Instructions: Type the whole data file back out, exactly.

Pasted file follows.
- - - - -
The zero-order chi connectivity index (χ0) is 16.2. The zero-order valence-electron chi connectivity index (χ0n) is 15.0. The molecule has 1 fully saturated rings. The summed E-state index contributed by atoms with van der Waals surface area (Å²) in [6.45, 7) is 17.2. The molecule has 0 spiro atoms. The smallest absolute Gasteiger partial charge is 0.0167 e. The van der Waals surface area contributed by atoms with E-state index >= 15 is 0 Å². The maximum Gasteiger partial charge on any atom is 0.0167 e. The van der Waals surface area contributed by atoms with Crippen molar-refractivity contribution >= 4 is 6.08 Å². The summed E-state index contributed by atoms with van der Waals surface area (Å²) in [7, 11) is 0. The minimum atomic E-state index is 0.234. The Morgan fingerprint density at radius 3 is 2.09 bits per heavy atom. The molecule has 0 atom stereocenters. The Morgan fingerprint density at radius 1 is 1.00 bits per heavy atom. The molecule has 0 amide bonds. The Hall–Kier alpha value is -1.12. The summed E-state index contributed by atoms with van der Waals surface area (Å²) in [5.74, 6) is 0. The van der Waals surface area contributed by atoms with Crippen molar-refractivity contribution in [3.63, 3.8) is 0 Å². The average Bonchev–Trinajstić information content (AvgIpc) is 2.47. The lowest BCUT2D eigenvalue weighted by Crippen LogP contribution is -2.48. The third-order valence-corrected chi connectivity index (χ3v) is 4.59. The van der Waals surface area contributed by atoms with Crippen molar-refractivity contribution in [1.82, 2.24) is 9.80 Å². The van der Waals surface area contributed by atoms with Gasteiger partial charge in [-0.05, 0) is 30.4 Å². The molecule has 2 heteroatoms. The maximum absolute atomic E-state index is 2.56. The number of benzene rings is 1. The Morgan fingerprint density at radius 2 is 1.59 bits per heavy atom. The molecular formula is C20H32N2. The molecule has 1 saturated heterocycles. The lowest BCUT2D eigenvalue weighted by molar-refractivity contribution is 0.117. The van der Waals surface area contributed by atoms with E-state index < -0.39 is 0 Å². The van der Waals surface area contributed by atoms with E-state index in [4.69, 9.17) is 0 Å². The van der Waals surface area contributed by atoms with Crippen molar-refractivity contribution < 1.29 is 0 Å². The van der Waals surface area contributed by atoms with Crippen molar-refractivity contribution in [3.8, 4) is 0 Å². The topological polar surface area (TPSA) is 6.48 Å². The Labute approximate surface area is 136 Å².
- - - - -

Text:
The zero-order chi connectivity index (χ0) is 16.2. The zero-order valence-electron chi connectivity index (χ0n) is 15.0. The molecule has 1 fully saturated rings. The summed E-state index contributed by atoms with van der Waals surface area (Å²) in [6.45, 7) is 17.2. The molecule has 0 spiro atoms. The smallest absolute Gasteiger partial charge is 0.0167 e. The van der Waals surface area contributed by atoms with E-state index >= 15 is 0 Å². The maximum Gasteiger partial charge on any atom is 0.0167 e. The van der Waals surface area contributed by atoms with Crippen molar-refractivity contribution >= 4 is 6.08 Å². The summed E-state index contributed by atoms with van der Waals surface area (Å²) in [7, 11) is 0. The minimum atomic E-state index is 0.234. The Morgan fingerprint density at radius 3 is 2.09 bits per heavy atom. The molecule has 0 atom stereocenters. The Morgan fingerprint density at radius 1 is 1.00 bits per heavy atom. The molecule has 0 amide bonds. The Hall–Kier alpha value is -1.12. The summed E-state index contributed by atoms with van der Waals surface area (Å²) in [5.74, 6) is 0. The van der Waals surface area contributed by atoms with Crippen molar-refractivity contribution in [3.63, 3.8) is 0 Å². The average Bonchev–Trinajstić information content (AvgIpc) is 2.47. The lowest BCUT2D eigenvalue weighted by Crippen LogP contribution is -2.48. The third-order valence-corrected chi connectivity index (χ3v) is 4.59. The van der Waals surface area contributed by atoms with Crippen molar-refractivity contribution in [1.82, 2.24) is 9.80 Å². The van der Waals surface area contributed by atoms with Gasteiger partial charge in [-0.05, 0) is 30.4 Å². The molecule has 2 heteroatoms. The maximum absolute atomic E-state index is 2.56. The number of benzene rings is 1. The Morgan fingerprint density at radius 2 is 1.59 bits per heavy atom. The molecular formula is C20H32N2. The molecule has 1 saturated heterocycles. The lowest BCUT2D eigenvalue weighted by molar-refractivity contribution is 0.117. The van der Waals surface area contributed by atoms with E-state index < -0.39 is 0 Å². The van der Waals surface area contributed by atoms with E-state index in [4.69, 9.17) is 0 Å². The van der Waals surface area contributed by atoms with Crippen molar-refractivity contribution < 1.29 is 0 Å². The van der Waals surface area contributed by atoms with Crippen molar-refractivity contribution in [3.8, 4) is 0 Å². The topological polar surface area (TPSA) is 6.48 Å². The Labute approximate surface area is 136 Å².